ALBANY, N.Y., April 11, 2011 /PRNewswire/ -- The Board of Directors of the New York State Broadcasters Association, Inc., (NYSBA) has selected David L. Donovan to serve as President and Executive Director. Donovan succeeds Joseph A. Reilly who is retiring after 31 years of distinguished service to the industry.
Dave Widmer, President and General Manager of the Long Island Radio Group, Inc., who headed the search team stated, "After an exhaustive search, we are delighted Mr. Donovan will serve as the next President of NYSBA. As a former FCC official and President of the Association for Maximum Service Television, Inc. (MSTV), he brings to Albany more than 25 years of broadcast regulatory expertise. He has the right combination of industry knowledge and executive trade association experience."
Incoming President David Donovan stated, "I am honored for the opportunity to serve the radio and television stations of New York. These stations have a distinguished record of serving their communities. Local service remains the key as we confront new competitive and regulatory challenges. I look forward to working with Sr. Vice President Richard Novik and the entire New York team and building on the solid foundation laid by Joe Reilly."
Since 2001, Donovan served as President of MSTV, the leading technical trade association for the broadcast television industry and helped lead the transition from analog to digital transmission. From 1990 to 2001, he served as Vice President of Legal and Legislative Affairs for the Association of Local Television Stations. He occupied a number of legal positions at the Federal Communications Commission from 1983-1989, and served as the media advisor to former FCC Commissioner James H. Quello.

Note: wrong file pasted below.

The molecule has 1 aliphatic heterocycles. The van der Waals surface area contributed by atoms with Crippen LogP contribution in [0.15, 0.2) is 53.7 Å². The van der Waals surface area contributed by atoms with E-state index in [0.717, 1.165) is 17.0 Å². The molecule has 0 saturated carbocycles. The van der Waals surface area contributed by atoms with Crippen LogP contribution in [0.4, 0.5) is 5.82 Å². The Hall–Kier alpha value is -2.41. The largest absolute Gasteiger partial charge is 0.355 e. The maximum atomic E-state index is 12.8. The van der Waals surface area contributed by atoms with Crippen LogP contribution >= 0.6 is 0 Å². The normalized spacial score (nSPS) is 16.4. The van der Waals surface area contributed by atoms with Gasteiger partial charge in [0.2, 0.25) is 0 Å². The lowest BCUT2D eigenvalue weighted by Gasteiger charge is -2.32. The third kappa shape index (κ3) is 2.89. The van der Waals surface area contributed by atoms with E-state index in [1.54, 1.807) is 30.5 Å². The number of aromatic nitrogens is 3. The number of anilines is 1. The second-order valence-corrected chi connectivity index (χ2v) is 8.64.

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Founded in 1955, the New York State Broadcasters Association (NYSBA) represents the interests of more than 1000 television and radio stations in the NYS Senate and Assembly; the US Congress, and various other legislative bodies. NYSBA also offers a variety of services to help the broadcasters of New York State better serve their communities.
SOURCE New York State Broadcasters Association